By Clare Jim HONG KONG (Reuters) -For most young adults, moving out of home is a rite of passage but in Hong Kong – notorious for its chronic lack of housing – it’s usually an unaffordable dream. Silver Ho, a 26-year-old hair stylist assistant who was tired of arguing with his parents, counts himself as […]
For Hong Kong’s youth, government-backed hostels offer a smidgen of housing hope
By Clare Jim
HONG KONG (Reuters) -For most young adults, moving out of home is a rite of passage but in Hong Kong – notorious for its chronic lack of housing – it’s usually an unaffordable dream.
Silver Ho, a 26-year-old hair stylist assistant who was tired of arguing with his parents, counts himself as one of the lucky ones. Two months ago, he landed a spot at a new so-called “youth hostel”, which offers rooms for young adults that are subsidised by the Hong Kong government and can be rented for up to five years.
His 22 square metre (240 square foot) twin-bed room he’ll share with another person is only a bit smaller than the public housing unit he shared with his parents.
Ho also pays rent of just HK$4,400 ($560) per month, 27% cheaper than a space in a sub-divided flat in the same neighbourhood. Such partitioned units often have no personal bathroom and are barely big enough for a bed.
The hostel programme, ramped up last year under pressure from Chinese President Xi Jinping, is aimed at tackling youth frustration with housing – a factor Beijing believes contributed to the anti-government pro-democracy protests that rocked the city in 2019.
It’s also aimed at nurturing what the government considers to be good responsible citizens and providing opportunities for self-development.
Applicants – who must be younger than 31, earn less than HK$25,000 ($3,200) a month and have less than HK$380,000 in assets – are chosen after interviews. They are also required to do 200 hours a year of community service or approved activities to keep their rooms.
For Ho, gaining a room at the BeLIVING hostel has meant independence and saving on commuting time. It’s the first to have been converted from a hotel under a new scheme and unlike the city’s three other hostels, is conveniently located in the bustling commercial area of Causeway Bay.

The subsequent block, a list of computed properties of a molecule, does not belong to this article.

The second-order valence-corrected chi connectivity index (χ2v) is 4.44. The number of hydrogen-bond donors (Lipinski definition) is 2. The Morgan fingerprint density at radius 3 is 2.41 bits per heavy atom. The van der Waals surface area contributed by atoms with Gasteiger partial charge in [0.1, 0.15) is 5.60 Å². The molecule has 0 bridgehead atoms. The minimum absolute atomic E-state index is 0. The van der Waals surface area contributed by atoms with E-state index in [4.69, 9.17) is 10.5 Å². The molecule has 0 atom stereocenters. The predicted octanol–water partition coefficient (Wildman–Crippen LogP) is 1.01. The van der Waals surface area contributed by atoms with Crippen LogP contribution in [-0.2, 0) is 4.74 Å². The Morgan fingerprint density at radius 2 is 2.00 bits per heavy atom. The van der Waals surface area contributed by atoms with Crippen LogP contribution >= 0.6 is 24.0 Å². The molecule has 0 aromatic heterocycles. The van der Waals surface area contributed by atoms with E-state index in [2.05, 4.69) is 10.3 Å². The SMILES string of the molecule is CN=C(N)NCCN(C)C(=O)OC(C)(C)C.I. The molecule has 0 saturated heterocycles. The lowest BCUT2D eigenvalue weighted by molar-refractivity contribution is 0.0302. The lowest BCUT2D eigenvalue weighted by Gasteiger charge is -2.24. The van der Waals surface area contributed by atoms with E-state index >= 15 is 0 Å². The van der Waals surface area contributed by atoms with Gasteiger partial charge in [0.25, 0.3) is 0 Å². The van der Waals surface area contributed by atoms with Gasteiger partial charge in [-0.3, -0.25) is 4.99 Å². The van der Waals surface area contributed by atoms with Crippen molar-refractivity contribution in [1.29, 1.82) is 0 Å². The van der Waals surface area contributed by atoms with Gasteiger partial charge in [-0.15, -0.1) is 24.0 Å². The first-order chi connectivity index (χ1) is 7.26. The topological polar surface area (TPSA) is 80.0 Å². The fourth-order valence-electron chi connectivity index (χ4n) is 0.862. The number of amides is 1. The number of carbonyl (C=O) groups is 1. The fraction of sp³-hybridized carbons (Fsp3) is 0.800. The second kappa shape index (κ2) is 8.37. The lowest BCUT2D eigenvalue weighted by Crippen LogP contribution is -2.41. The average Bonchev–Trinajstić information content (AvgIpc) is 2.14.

“I now have more time in the salon to learn new skills and practise. That helps increase my chances of getting a promotion,” he said.
Hong Kong has been the world’s least affordable housing market for 13 consecutive years, according to research firm Demographia, and housing woes are widely blamed for most of the city’s social problems.
Public housing units are available for low-income people but the average waiting time is 5.3 years. Families and the elderly are favoured, so the chances of one going to a young single person are close to nil.
Hong Kong’s hostel programme first started in 2011 but only gained momentum after Xi visited the city last July and said the government must do more to tackle youth housing and job problems while creating more opportunities for self-development.
At the time, the city had only one hostel with 80 beds. Since then, however, the government has pledged to boost supply.
It now aims to provide 3,000 beds in five years through hotel-to-hostel conversions, which would come on top of 3,400 planned under the first programme that are either being built from scratch or through redeveloping properties owned by non-profit groups.
A survey by the Concerning Youth Housing Rights Alliance published in May suggests the hostels will have limited appeal with close to 90% of respondents saying they don’t plan to apply. Most are instead prioritising saving up to purchase their own flat one day.
That said, applicants for the BeLIVING hostel outstripped the number of beds 5 to 1.
New BeLIVING resident Chelsea Tung sees her move as both a chance to live with her boyfriend while putting aside money for a flat of their own.
“I’ll be able to save up for a downpayment here,” the 23-year-old insurance agent said.
The programme faces several hurdles.
It may be hard to boost the number of hostels as hotels, previously hit hard by three years of pandemic restrictions, are now seeing more demand.
Non-profit groups that run the hostels are also struggling to find a sustainable financing model.
The group that runs the city’s first hostel built under the government scheme said all its rental income goes towards building maintenance and project management.
“We need to think of ways to cut costs and to raise funds to keep operating,” said Carrie Wong, a supervisor at the Hong Kong Federation of Youth Groups.
Ngai Ming Yip, a professor of housing and urban studies at City University of Hong Kong, said the hostel scheme will only provide a limited amount of supply and only goes so far in ameliorating frustration among the city’s youth.
“The root of the problem is not only housing. Research has shown it’s related to young people’s views towards opportunity, outlook, politics, democracy, everything,” he said.
($1 = 7.8136 Hong Kong dollars)
(Reporting by Clare Jim; Editing by Anne Marie Roantree and Edwina Gibbs)